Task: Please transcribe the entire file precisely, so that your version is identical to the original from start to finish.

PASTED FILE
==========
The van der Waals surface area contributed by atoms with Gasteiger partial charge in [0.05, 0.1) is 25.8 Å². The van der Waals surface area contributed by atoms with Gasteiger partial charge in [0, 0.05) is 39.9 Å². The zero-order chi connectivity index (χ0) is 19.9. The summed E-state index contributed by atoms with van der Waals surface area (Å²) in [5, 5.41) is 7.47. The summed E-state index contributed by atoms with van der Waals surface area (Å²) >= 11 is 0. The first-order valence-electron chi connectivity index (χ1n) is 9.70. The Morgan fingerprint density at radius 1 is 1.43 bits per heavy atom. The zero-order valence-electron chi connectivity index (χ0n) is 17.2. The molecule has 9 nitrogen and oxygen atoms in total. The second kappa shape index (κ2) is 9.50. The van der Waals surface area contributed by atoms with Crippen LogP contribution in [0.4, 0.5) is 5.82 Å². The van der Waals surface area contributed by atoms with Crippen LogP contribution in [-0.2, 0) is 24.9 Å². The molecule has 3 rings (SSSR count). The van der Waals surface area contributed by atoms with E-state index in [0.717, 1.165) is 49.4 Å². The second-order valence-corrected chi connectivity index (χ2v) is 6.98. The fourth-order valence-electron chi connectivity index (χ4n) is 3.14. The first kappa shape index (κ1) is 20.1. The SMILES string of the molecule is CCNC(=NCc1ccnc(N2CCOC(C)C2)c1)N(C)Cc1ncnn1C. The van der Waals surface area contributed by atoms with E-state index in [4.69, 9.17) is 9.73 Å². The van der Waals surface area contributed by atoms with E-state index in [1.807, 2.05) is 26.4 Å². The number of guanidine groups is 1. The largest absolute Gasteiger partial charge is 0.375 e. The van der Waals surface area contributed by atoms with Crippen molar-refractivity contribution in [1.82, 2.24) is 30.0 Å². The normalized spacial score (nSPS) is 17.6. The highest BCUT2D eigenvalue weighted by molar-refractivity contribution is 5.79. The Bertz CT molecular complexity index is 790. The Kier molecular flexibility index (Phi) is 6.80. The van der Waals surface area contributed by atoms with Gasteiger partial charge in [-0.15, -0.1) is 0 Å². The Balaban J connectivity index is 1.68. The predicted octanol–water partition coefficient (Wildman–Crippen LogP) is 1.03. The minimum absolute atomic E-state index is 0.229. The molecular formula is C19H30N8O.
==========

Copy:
The van der Waals surface area contributed by atoms with Gasteiger partial charge in [0.05, 0.1) is 25.8 Å². The van der Waals surface area contributed by atoms with Gasteiger partial charge in [0, 0.05) is 39.9 Å². The zero-order chi connectivity index (χ0) is 19.9. The summed E-state index contributed by atoms with van der Waals surface area (Å²) in [5, 5.41) is 7.47. The summed E-state index contributed by atoms with van der Waals surface area (Å²) >= 11 is 0. The first-order valence-electron chi connectivity index (χ1n) is 9.70. The Morgan fingerprint density at radius 1 is 1.43 bits per heavy atom. The zero-order valence-electron chi connectivity index (χ0n) is 17.2. The molecule has 9 nitrogen and oxygen atoms in total. The second kappa shape index (κ2) is 9.50. The van der Waals surface area contributed by atoms with Crippen LogP contribution in [0.4, 0.5) is 5.82 Å². The van der Waals surface area contributed by atoms with Crippen LogP contribution in [-0.2, 0) is 24.9 Å². The molecule has 3 rings (SSSR count). The van der Waals surface area contributed by atoms with E-state index in [0.717, 1.165) is 49.4 Å². The second-order valence-corrected chi connectivity index (χ2v) is 6.98. The fourth-order valence-electron chi connectivity index (χ4n) is 3.14. The first kappa shape index (κ1) is 20.1. The SMILES string of the molecule is CCNC(=NCc1ccnc(N2CCOC(C)C2)c1)N(C)Cc1ncnn1C. The van der Waals surface area contributed by atoms with E-state index in [4.69, 9.17) is 9.73 Å². The van der Waals surface area contributed by atoms with E-state index in [1.807, 2.05) is 26.4 Å². The number of guanidine groups is 1. The largest absolute Gasteiger partial charge is 0.375 e. The van der Waals surface area contributed by atoms with Crippen molar-refractivity contribution in [1.82, 2.24) is 30.0 Å². The normalized spacial score (nSPS) is 17.6. The highest BCUT2D eigenvalue weighted by molar-refractivity contribution is 5.79. The Bertz CT molecular complexity index is 790. The Kier molecular flexibility index (Phi) is 6.80. The van der Waals surface area contributed by atoms with Gasteiger partial charge in [-0.15, -0.1) is 0 Å². The Balaban J connectivity index is 1.68. The predicted octanol–water partition coefficient (Wildman–Crippen LogP) is 1.03. The minimum absolute atomic E-state index is 0.229. The molecular formula is C19H30N8O.